Last Updated on April 27, 2022, by eNotes Editorial. Word Count: 840
In a symposium published in Judaism (March 26, 1967), Wiesel declared, “In the beginning there was the Holocaust. We must therefore start over again.” Most commentators would agree with Graham Walker’s description, in his book Elie Wiesel: A Challenge to Theology (1987), of the Holocaust as an event of “ontological...
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In a symposium published in Judaism (March 26, 1967), Wiesel declared, “In the beginning there was the Holocaust. We must therefore start over again.” Most commentators would agree with Graham Walker’s description, in his book Elie Wiesel: A Challenge to Theology (1987), of the Holocaust as an event of “ontological status which has disrupted both human history and the life story of God.” Night is one of only a few books whose authors attempt to understand the Holocaust. Wiesel’s international status as the winner of the 1986 Nobel Peace Prize, as a formidable literary figure, and as one of the leading voices speaking for the Holocaust survivors as well as the victims makes this work all the more compelling. His decision to focus on the Holocaust’s significance for altering the human understanding of man’s relationship to God indicates that Wiesel’s views, as expressed in Night and in virtually every work of his since, reflect the central difficulties involved in the painful theological revisions that have occurred in both Jewish and Christian realms since 1945.
It is important to realize, however, that Night is not an example of the “death of God theology.” At the Brandeis-Bardin Institute (January 22, 1978), Wiesel claimed that “the Covenant was broken. I had to tell God of my anger. I still do so.” God is not dead for Wiesel; in fact, it is the recognition of a God that permits the monologue recorded in Night. Wiesel can protest vehemently to God about the state of the creation precisely because God the Creator exists.
Paradoxically, Wiesel also employs silence within this monologue. While Wiesel believes that to remain silent about the Holocaust is to betray its victims, he also knows that presuming to talk about the experience of the Holocaust is a betrayal of another kind. His words are thus chosen with extreme care, but also with a great regard for the silence between the words. In an interview with Harry James Cargas in U.S. Catholic (September, 1971), Wiesel observed that “there are certain silences between word and word. . . . This is the silence that I have tried to put in my work.”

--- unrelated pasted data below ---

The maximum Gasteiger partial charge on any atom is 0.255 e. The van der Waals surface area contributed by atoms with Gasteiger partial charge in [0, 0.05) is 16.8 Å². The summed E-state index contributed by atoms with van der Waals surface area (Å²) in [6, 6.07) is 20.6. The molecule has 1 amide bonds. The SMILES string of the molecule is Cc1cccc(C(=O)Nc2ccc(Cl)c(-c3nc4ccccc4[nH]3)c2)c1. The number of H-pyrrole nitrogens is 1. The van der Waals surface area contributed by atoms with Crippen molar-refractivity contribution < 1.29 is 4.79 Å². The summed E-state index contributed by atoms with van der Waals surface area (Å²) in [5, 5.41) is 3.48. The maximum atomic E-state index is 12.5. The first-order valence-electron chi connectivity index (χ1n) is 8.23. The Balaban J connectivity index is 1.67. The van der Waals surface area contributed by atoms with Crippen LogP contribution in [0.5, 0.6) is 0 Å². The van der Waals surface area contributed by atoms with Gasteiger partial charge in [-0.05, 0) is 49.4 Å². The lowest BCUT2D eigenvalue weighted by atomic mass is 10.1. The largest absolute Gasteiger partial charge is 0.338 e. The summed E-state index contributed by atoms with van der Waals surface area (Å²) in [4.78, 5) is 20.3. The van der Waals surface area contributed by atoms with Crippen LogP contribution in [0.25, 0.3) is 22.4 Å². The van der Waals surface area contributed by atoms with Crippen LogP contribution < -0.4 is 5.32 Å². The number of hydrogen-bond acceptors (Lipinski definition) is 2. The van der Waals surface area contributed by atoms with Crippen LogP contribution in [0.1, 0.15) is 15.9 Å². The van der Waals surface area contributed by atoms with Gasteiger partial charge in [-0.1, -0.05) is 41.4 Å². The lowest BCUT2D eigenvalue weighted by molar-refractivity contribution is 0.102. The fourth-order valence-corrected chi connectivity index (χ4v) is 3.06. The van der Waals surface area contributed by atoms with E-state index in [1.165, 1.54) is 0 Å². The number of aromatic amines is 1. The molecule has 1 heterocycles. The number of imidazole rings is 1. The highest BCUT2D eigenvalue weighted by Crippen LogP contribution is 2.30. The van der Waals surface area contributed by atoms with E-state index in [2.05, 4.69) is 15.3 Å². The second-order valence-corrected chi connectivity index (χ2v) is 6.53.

Although Wiesel’s words and silences are intended for all readers, Jewish and non-Jewish, Hasidic Judaism and culture shaped and still influence the man. Writing in Jewish Heritage (1972), Wiesel attests:
I myself love Hasidism because I grew up in a Hasidic milieu. Whenever I want to write something good, I go back to my childhood. The soul of every writer is his childhood, and mine was a Hasidic one. I love Hasidism because of its tales, because of the intrinsic fervor that makes them Hasidic tales. I love Hasidism for something else too: it contains all the themes that haunt my work.
Although Wiesel’s Judaism is deeply ingrained, Night does not offer an uncritical view of the behavior of Jews in the face of murderous Nazi intentions. Illusion reigns for Jews in Hungary and Sighet, even with SS soldiers in their midst. No one can think the unthinkable; even the eyewitness account of a Jew who escaped from a death camp is discounted as the ravings of a madman. A woman driven to insanity while on the train heading to Auschwitz (and death) is silenced; her visions of flames and terror are ridiculed—until the sights of the death camp’s huge chimneys loom near. A pie waits to be baked in the ghetto, sudden deportation having removed the family that hoped to enjoy it. Wiesel’s father advises his loved ones not to fear wearing the Star of David as ordered by the SS; it cannot kill you, he argues. Wiesel asks rhetorically, retrospectively, “Poor Father! Of what then did you die?”
Nevertheless, Wiesel believes that a defining mark of Judaism has been its willingness to question. Robert McAfee Brown notes that at the center of Wiesel’s work has been the urgent question of how mankind should “respond to monstrous moral evil.” In Night, Wiesel asks why he should honor the name of the God who has done nothing about the existence of the death camp Auschwitz and relates this question of theodicy to the suffering experienced by the Jews. Concerned primarily with the “defiance of suffering,” Wiesel points out in the Cargas interview that “suffering as a virtue is alien to Judaism” because “suffering is impure.” Ultimately, suffering is not to be experienced as an end or as a means to some transcendent value.
The absence of transcendent affirmation in Night involves the creation of a new kind of protagonist—not the tragic hero of past literatures but the survivor, the sufferer. As Terrence Des Pres argues in The Survivor: An Anatomy of Life in the Death Camps (1976), the survivor chooses life, even on the unbearable terms of the persecutor, rather than death, which might redeem or ennoble him in the eyes of his audience. For Wiesel, survival, even with its terrible burden of guilt, denies the perpetrators a victory and allows the survivor’s testimony to be handed on to posterity.